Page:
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Cancer Epidemiol Biomarkers Prev. 2007 Feb;16(2):256-62.

Changes in 2-hydroxyestrone and 16alpha-hydroxyestrone metabolism with flaxseed consumption: modification by COMT and CYP1B1 genotype.

Author information

1
Department of Epidemiology, Roswell Park Cancer Institute, Elm and Carlton Streets, Buffalo, NY 14263, USA. susan.mccann@roswellpark.org

Abstract

Consumption of the phytoestrogen lignans, structurally similar to estrogen, has been associated with alterations in gene expression and estrogen metabolism. Furthermore, lignan consumption, subsequent changes in metabolizing enzyme expression, and genetic variability in these enzymes may alter estrogen metabolism and modify disease risk. Therefore, we investigated the effect of flaxseed on hydroxyestrone metabolite excretion by catechol-O-methyltransferase (COMT) and cytochrome P450 1B1 (CYP1B1) genotype. We conducted an intervention among 132 healthy, postmenopausal women, ages 46 to 75 years. Participants consumed 10 g ground flaxseed daily for 7 consecutive days. Blood and urine samples were collected at baseline and after the 7-day intervention. COMT Val(158)Met and CYP1B1 Leu(432)Val genotypes were determined using PCR-RFLP methods. Urinary 2-hydroxyestrone (2OHE1) and 16alpha-hydroxyestrone (16OHE1) were quantified by ELISA assay. The effect of genotype on intervention-related changes in estrogen metabolites was assessed with the Kruskal-Wallis test. Compared with baseline levels, postintervention levels of urinary 2OHE1 (ng/mg creatinine; mean +/- SD, 16.1 +/- 10.6 versus 9.3 +/- 6.9, postintervention and baseline, respectively; P < 0.01) and 2OHE1/16OHE1 ratios (mean +/- SD, 2.73 +/- 1.47 versus 1.54 +/- 0.75, postintervention and baseline, respectively; P < 0.01) were significantly higher. The change in 2OHE1/16OHE1 increased with increasing numbers of variant alleles for COMT (mean change: Val/Val, 0.90; Val/Met, 1.15; and Met/Met, 1.50; P = 0.17, Kruskal-Wallis) and especially CYP1B1 (mean change: Leu/Leu, 0.89; Leu/Val, 1.32; and Val/Val, 1.51; P = 0.04, Kruskal-Wallis). Our findings suggest that variation in hormone-related genes may modify the effect of dietary lignan exposures on estrogen metabolism.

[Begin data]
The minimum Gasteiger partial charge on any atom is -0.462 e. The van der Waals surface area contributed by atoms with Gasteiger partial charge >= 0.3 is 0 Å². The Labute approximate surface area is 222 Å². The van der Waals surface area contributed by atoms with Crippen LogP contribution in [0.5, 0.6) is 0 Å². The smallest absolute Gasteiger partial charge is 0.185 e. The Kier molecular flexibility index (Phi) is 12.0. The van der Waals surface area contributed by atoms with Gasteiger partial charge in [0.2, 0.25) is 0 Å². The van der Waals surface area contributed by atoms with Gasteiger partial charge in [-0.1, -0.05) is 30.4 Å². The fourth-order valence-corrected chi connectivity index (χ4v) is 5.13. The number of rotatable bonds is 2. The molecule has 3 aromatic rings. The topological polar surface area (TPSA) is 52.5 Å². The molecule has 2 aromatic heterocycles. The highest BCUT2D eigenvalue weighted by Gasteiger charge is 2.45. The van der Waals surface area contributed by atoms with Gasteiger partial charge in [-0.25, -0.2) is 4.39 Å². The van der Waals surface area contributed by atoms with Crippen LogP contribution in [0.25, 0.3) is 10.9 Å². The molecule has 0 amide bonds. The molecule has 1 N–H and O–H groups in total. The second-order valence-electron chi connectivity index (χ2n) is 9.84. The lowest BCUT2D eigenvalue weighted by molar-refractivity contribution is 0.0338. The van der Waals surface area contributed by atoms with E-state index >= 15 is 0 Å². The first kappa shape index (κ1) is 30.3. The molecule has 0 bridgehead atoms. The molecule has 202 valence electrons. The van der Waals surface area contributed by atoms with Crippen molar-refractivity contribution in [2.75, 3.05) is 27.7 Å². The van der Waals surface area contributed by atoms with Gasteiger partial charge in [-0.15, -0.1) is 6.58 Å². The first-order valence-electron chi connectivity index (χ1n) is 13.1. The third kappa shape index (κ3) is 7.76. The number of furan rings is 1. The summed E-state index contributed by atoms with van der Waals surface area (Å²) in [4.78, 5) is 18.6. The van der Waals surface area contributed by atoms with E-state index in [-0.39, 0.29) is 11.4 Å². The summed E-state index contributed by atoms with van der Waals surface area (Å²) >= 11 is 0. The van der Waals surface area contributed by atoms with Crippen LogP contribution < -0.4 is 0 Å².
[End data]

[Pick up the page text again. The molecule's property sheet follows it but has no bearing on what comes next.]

PMID:
17301257
PMCID:
PMC5613245
DOI:
10.1158/1055-9965.EPI-06-0633
[Indexed for MEDLINE]
Free PMC Article

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